It's more than four decades since the groundbreaking movie Guess Who's Coming to Dinner tackled the topic of mixed-race romance.
ut for some of Ireland's increasing number of colour-blind couples, incredibly it seems some things still haven't changed.
When in a recent Late Late Show interview Philomena Lynott -- mum of Thin Lizzy legend Phil Lynott -- described how she was called a "n*****-lover" for having a black son in 1950s Dublin, viewers just assumed it was an anachronistic throwback to a less-enlightened era in Ireland.
Not according to Miss Ireland Emma Waldron, who recently revealed she's been subjected to similar abuse over her relationship with Nigerian web designer Manners Oshafi. The Kildare beauty queen (21) has come out fighting after internet bullies branded her "disgusting" for dating a black man.
"I have experienced negative comments on nights out and on social networking sites," she says. "But I am strong and have dealt with it. I will never let someone's ignorance affect my love for Manners. He is the most amazing person I have ever met."
Between immigration (and emigration), internet dating and Skype, Cupid has gone global like never before -- matchmaking singletons of every race, religion and language. But even today, some interracial lovers may find themselves battling bigotry just like in the 1967 movie.
"What happened to Emma and Manners is shocking," says psychologist Allison Keating of bWell.ie.
"Basically, they're saying 'It's not okay to be in a relationship with someone because of their skin colour' -- and that's the very definition of prejudice.
"However, a mixed-race couple is being naive if they think they're not going to face any challenges," she adds, "both within the relationship itself and from external sources.
"Setting aside skin colour, when two people from different backgrounds come together, inevitably there are going to be culture clashes.
"For instance, if one partner is from a patriarchal society and the other is from a more matriarchal one, they may have opposing ideas of what's considered 'the norm' in a marriage."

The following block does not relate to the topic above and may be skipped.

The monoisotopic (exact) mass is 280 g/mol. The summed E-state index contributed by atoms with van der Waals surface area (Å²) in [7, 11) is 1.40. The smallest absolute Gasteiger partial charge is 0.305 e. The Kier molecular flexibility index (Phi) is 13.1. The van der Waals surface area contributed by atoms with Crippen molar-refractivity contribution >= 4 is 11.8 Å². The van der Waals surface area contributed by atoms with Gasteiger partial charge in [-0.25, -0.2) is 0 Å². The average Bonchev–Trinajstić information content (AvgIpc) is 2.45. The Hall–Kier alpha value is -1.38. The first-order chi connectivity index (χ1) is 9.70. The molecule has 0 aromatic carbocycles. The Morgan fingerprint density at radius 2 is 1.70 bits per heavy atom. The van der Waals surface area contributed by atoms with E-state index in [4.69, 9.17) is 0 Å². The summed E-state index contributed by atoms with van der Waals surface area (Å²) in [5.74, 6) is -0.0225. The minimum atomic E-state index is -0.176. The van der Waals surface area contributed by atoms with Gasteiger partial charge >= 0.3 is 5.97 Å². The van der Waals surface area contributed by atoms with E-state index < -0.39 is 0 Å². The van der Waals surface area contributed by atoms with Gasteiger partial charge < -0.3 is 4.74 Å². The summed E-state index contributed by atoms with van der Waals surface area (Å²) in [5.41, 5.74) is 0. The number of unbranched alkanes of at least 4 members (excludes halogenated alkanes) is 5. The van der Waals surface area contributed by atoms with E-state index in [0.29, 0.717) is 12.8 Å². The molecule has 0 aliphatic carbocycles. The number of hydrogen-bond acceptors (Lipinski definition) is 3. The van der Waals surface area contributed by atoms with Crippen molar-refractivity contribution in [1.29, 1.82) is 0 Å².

"I think it would be very naive to say that there is no racism in Ireland," agrees Miss Ireland Emma. "Unfortunately there is. [But] if you socialise with people from different races and cultures you are less likely to show hatred towards them.
"My grandmother is Swedish and my dad is part-Italian, so as a family we have always been open. Nothing like this will ever affect us -- we don't need others' approval."
So, like veteran couple David Bowie and Iman, can mixed-race lovebirds overcome all the obstacles to go the distance?
"In a word, yes," says psychologist Allison. "The core thing is being aware of those cultural differences and respecting them. Create a love contract -- an outline of the type of relationship you want to have, keeping in mind the challenges you might face.
"But be realistic -- you and your partner mightn't have a problem with being in a mixed-race relationship, but your friends might."
And as for the haters?
"We all have stereotypes," adds Allison. "The important thing is to know what they are and challenge where they came from. No one likes to admit they're wrong, so they hold on to racist beliefs -- really it's just ignorance and fear."